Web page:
Cow Patti Theatre will be showing Norm Foster’s ‘Halfway There’ for their second production of the season. Todd Colin Vaughan/Lacombe Express

Lacombe’s Cow Patti Theatre brings ‘Halfway There’ to the stage

Production brings snapshot of rural maritime life to Lacombe

Lacombe’s Cow Patti Theatre is set to debut their second show of the season — Halfway There — a maritime play by Canadian Playwright Norm Foster.

The play centers around a group of female friends in Stewiacke Nova Scotia, whose daily coffee shop routine is interrupted by a male visitor from Toronto.

Producer and Actor playing Jenine — AnnaMarie Lea — said she has been waiting to put on this show after previously putting on several other Foster plays.

he playwright Norm Foster is lovely man and this fella’ started his career 30 years ago as a radio announcer. He started putting pen to paper one day and he is absolutely brilliant. He understands woman so wonderfully — the parts he writes for woman are so spectacular.

“It was originally called Halfway to the North Pole, so I asked him if he would send it to me and I absolutely loved it. I stayed away from it for awhile and then he changed the titles to just Halfway There.”

Director Jesse Collins said the play will be familiar to anyone with connections to the maritimes.

“If you have ever travelled in the maritimes or you have had friends from the maritimes, one of the the things that will strike you is the people’s natural sense of humour. This show really reflects that,” he said. “It is a straight forward story about people who are just like the folks in our audience. As a result, the things that happen to them really resonate with people because they feel connected to them.”

Lea said the ability to connect with the audience is a specialty of Foster’s.

“I love being in his shows because of the work he does but my audiences whenever they hear we are doing a Norm Foster play, they say, ‘Oh yeah. Norm’. They take ownership and feel they are a part of it,” he said.

Actor Alison Lawrence, who plays Mary Ellen in the show, said the shows depiction of female friendships will particularly resonate with women in the crowd,

“He started out writing out great women in romantic comedies but as his career has gone along, he has started writing great friendships between women,” she said. “His women are terrific because they all care about each other so much and that is the part that makes you think.

“The women are looking out for each other and that is one of the things I think people in the audience really see themselves reflected because people really have friendships like that.”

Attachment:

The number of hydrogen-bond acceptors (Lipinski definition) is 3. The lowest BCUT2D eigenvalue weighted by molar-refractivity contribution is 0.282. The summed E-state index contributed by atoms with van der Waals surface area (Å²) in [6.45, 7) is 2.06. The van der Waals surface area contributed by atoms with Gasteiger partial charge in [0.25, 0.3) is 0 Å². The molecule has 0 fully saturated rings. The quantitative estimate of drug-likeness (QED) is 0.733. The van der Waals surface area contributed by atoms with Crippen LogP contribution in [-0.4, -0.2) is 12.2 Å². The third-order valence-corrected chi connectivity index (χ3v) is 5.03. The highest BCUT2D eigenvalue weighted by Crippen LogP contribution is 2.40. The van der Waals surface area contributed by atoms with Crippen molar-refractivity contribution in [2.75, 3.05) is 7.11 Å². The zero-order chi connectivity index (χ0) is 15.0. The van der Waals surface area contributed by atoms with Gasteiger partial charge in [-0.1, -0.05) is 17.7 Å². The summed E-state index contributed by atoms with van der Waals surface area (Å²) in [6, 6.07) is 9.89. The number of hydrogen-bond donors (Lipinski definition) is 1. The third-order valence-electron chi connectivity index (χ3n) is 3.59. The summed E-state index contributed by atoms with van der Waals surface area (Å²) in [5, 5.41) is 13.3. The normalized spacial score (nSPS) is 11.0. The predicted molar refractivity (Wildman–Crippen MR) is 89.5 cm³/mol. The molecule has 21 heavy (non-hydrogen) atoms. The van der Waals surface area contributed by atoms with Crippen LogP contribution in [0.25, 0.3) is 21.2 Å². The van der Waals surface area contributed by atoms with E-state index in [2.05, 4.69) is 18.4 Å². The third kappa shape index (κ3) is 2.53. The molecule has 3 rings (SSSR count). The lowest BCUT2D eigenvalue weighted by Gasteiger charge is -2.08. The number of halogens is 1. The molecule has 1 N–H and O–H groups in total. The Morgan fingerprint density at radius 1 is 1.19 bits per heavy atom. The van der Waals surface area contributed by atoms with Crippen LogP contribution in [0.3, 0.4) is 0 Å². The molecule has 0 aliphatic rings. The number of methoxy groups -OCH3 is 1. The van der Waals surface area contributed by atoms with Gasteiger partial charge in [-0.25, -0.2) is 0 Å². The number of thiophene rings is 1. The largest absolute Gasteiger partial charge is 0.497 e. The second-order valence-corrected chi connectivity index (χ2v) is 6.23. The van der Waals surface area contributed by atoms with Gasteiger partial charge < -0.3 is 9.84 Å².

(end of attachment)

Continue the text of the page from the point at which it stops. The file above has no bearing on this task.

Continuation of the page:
Lea added the show has plenty for the men in the audience as well.

“The men will get a real kick out of this. It could just as easily be four men at a bar and a woman showing up,” she said.

Collins said the story really tells a story about what home is for people.

“It is a simple story about what is home and what happens when an outsider comes in,” he said. “They have changes in their life and a lot of these changes are really a reflection about what it is home — how you make one and how you leave one if you have to, and also how your friends make it more home than anything else.”

Local Actor Valerie Barrett, who plays Rita, said anyone who lives in a small town will recognize the scene.

“The great things about a small town is that even if you don’t know what you are doing — everyone else does. That is exactly what it is. They keep track of everyone all the time. In a good way,” she said.

Production is currently in the middle of their 14-day schedule before opening day, with the cast and crew putting in work.

“We go six days a week, eight hours a day and we have Mondays off to get memorized,” Lea said. We also have 10 out of 12s. During production week, we have 12 hour days with a two hour break.

“It is a very intense time. It is what we do as actors and we wouldn’t want it any other way.”

Collins added rehearsal is an exciting time for everyone.

“The process we use here to build a show is identical to one we would use at the National Arts Centre or Summerstock Theatre or anywhere. It is a professional process and as a result I believe you are getting a wonderful professional show that is special to have in a small town,” he said.

Lea added being able to bring professional theatre to rural Canada has always been here intent.

“That is my mandate, to bring professional theatre to rural Canada and create opportunities for Canadian artists,” she said.

Barrett said she is always impressed with the results at Cow Patti.

“I have been doing these shows for awhile and it is amazing how many times you will here, ‘I have never been before but I am coming again’. They are so excited about it,” she said.

Tickets are still available for the show running March 14th until April 7th and can be accessed through

“Opening weekend we are celebrating St. Patrick’s Day. Liam Collins from our last show will be singing and playing his guitar during the supper or lunch hour. We have games and prizes planned,” Lea added.

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